Researchers at the University of Illinois at Chicago College of Medicine have identified a new molecular target in blood clot formation, which seems to reduce clotting without excessive bleeding, the common side-effect of anti-clotting agents.
The findings are reported in the September issue of Molecular and Cellular Biology.
"It was very surprising to find an enzyme whose inhibition lessened platelet aggregation without abnormal bleeding, and we immediately realized that it could have very important implications for the treatment of cardiovascular disease," said Shafi Kuchay, a graduate student in pharmacology and first author of the paper.
When clots form, small blood cells called platelets begin to clump together. Aspirin and other anti-clotting agents reduce the risk of heart attack and stroke by blocking the biochemical pathway that causes platelets to become sticky. But all these drugs put patients at risk of excessive bleeding.
The UIC researchers made a mouse model that lacked a gene for a protease enzyme most commonly found in blood cells called calpain-1, in order to determine its function. They found that mice lacking calpain-1 had reduced platelet aggregation but did not have any abnormal bleeding.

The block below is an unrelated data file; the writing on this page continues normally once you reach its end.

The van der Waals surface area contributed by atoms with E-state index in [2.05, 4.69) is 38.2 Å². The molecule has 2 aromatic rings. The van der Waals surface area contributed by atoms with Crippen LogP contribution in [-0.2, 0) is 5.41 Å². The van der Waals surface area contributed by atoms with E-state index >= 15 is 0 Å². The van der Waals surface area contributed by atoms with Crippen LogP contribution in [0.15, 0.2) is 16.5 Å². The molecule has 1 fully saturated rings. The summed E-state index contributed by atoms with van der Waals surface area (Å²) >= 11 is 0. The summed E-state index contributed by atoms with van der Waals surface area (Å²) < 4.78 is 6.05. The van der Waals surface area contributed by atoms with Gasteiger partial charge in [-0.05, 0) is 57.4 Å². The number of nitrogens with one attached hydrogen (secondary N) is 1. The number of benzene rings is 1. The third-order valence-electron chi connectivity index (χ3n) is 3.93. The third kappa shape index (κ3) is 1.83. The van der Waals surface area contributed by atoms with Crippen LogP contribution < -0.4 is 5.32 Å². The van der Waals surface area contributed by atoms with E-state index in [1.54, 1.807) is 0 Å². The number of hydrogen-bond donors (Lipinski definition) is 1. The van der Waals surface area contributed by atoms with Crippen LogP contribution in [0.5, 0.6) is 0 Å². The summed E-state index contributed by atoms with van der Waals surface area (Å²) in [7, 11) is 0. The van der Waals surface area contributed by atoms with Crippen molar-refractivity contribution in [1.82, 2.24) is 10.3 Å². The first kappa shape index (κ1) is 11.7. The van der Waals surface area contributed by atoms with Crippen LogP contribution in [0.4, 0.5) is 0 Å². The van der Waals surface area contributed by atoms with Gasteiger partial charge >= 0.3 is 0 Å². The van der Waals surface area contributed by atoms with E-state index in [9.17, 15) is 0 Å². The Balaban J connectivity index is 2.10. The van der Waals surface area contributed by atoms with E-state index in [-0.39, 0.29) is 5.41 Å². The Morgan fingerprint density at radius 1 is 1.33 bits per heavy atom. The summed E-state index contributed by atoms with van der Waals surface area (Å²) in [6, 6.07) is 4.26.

The mice lacking calpain-1 (called "knockout" mice) had increased levels of another enzyme, known as protein tyrosine phosphatase-1B. When the mice were given a PTP1B inhibitor, the reduced platelet aggregation was restored. When calpain-1 knockout mice and mice lacking PTP1B were crossed to create double-knockout mice, platelet aggregation was restored in the offspring that lacked the genes for both enzymes. The researchers were thus able to establish that PTP1B turns off the signal for platelet aggregation and that calpain-1 regulated the amount and activity of this "off switch."
"Because of the danger of excessive bleeding, people taking anti-clotting medications are monitored carefully and warned not to exceed their recommended doses," said Dr. Athar Chishti of the UIC Cancer Center, and senior author of the study. "Our research unveils a new molecular target for anti-platelet drugs, which may avoid the dangerous side-effects of the current drugs."
In a secondary, serendipitous finding, the fact that the calpain-1 knockout mice have elevated PTP1B levels may prove important to research into diabetes and obesity.
"Mice that lack the gene for PTP1B have been known for some time to display increased insulin sensitivity and resistance to diet-induced obesity," said Chishti, who is professor of pharmacology. He noted that PTP1B inhibition has already been identified as a therapeutic goal by many researchers in diabetes and obesity.
"Our calpain-1 knockout mice with their elevated PTP1B levels offer a good model system for testing the potency of novel PTP1B inhibitors," he said.
The study was supported by a grant from the National Institutes of Health. Nayoung Kim of Tufts St. Elizabeth's Medical Center in Boston and Elizabeth Grunz and William Fay of the University of Missouri-Columbia also contributed to this study.
For more information about UIC, visit www.uic.edu.